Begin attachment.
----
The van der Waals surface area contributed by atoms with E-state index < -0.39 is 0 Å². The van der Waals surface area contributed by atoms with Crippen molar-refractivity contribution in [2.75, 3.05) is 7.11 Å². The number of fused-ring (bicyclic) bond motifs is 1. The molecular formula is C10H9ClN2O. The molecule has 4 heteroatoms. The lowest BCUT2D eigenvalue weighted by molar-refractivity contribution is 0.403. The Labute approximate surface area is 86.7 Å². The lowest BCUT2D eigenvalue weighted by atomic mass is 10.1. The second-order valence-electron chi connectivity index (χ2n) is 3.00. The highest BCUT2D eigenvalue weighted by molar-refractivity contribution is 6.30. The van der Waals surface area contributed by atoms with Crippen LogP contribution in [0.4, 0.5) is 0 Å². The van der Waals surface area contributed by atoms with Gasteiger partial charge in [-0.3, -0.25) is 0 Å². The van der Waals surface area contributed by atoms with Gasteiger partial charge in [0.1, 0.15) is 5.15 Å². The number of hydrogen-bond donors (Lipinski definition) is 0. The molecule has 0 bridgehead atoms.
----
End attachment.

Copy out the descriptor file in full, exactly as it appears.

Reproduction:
The van der Waals surface area contributed by atoms with E-state index < -0.39 is 0 Å². The van der Waals surface area contributed by atoms with Crippen molar-refractivity contribution in [2.75, 3.05) is 7.11 Å². The number of fused-ring (bicyclic) bond motifs is 1. The molecular formula is C10H9ClN2O. The molecule has 4 heteroatoms. The lowest BCUT2D eigenvalue weighted by molar-refractivity contribution is 0.403. The Labute approximate surface area is 86.7 Å². The lowest BCUT2D eigenvalue weighted by atomic mass is 10.1. The second-order valence-electron chi connectivity index (χ2n) is 3.00. The highest BCUT2D eigenvalue weighted by molar-refractivity contribution is 6.30. The van der Waals surface area contributed by atoms with Crippen LogP contribution in [0.4, 0.5) is 0 Å². The van der Waals surface area contributed by atoms with Gasteiger partial charge in [-0.3, -0.25) is 0 Å². The van der Waals surface area contributed by atoms with Gasteiger partial charge in [0.1, 0.15) is 5.15 Å². The number of hydrogen-bond donors (Lipinski definition) is 0. The molecule has 0 bridgehead atoms.